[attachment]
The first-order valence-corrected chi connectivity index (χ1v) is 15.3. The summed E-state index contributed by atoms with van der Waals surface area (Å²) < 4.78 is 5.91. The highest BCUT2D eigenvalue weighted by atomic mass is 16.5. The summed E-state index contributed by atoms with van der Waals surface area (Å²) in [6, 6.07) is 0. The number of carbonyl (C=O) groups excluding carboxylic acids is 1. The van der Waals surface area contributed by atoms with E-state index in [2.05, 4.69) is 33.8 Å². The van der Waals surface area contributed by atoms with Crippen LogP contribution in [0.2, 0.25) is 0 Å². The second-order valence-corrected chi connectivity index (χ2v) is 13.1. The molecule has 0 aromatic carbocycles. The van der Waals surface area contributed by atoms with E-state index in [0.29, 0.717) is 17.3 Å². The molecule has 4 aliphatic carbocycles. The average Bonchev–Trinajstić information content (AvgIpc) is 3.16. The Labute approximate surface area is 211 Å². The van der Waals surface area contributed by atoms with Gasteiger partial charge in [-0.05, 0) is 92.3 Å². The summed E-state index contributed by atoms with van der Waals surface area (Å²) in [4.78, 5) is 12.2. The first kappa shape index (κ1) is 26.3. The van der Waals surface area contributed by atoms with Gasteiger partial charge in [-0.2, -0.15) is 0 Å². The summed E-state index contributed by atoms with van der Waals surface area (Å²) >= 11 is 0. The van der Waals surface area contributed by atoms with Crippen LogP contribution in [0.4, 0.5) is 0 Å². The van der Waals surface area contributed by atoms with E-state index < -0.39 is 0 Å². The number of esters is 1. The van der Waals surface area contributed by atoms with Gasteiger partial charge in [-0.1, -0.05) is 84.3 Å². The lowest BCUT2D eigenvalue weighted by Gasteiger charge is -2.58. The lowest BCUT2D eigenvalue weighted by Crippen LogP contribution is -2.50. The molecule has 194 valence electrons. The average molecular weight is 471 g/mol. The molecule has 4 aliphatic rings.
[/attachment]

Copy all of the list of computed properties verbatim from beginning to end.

The first-order valence-corrected chi connectivity index (χ1v) is 15.3. The summed E-state index contributed by atoms with van der Waals surface area (Å²) < 4.78 is 5.91. The highest BCUT2D eigenvalue weighted by atomic mass is 16.5. The summed E-state index contributed by atoms with van der Waals surface area (Å²) in [6, 6.07) is 0. The number of carbonyl (C=O) groups excluding carboxylic acids is 1. The van der Waals surface area contributed by atoms with E-state index in [2.05, 4.69) is 33.8 Å². The van der Waals surface area contributed by atoms with Crippen LogP contribution in [0.2, 0.25) is 0 Å². The second-order valence-corrected chi connectivity index (χ2v) is 13.1. The molecule has 0 aromatic carbocycles. The van der Waals surface area contributed by atoms with E-state index in [0.29, 0.717) is 17.3 Å². The molecule has 4 aliphatic carbocycles. The average Bonchev–Trinajstić information content (AvgIpc) is 3.16. The Labute approximate surface area is 211 Å². The van der Waals surface area contributed by atoms with Gasteiger partial charge in [-0.05, 0) is 92.3 Å². The summed E-state index contributed by atoms with van der Waals surface area (Å²) in [4.78, 5) is 12.2. The first kappa shape index (κ1) is 26.3. The van der Waals surface area contributed by atoms with Gasteiger partial charge in [-0.2, -0.15) is 0 Å². The summed E-state index contributed by atoms with van der Waals surface area (Å²) >= 11 is 0. The van der Waals surface area contributed by atoms with Crippen LogP contribution in [0.4, 0.5) is 0 Å². The van der Waals surface area contributed by atoms with E-state index < -0.39 is 0 Å². The number of esters is 1. The van der Waals surface area contributed by atoms with Gasteiger partial charge in [-0.1, -0.05) is 84.3 Å². The lowest BCUT2D eigenvalue weighted by Gasteiger charge is -2.58. The lowest BCUT2D eigenvalue weighted by Crippen LogP contribution is -2.50. The molecule has 194 valence electrons. The average molecular weight is 471 g/mol. The molecule has 4 aliphatic rings.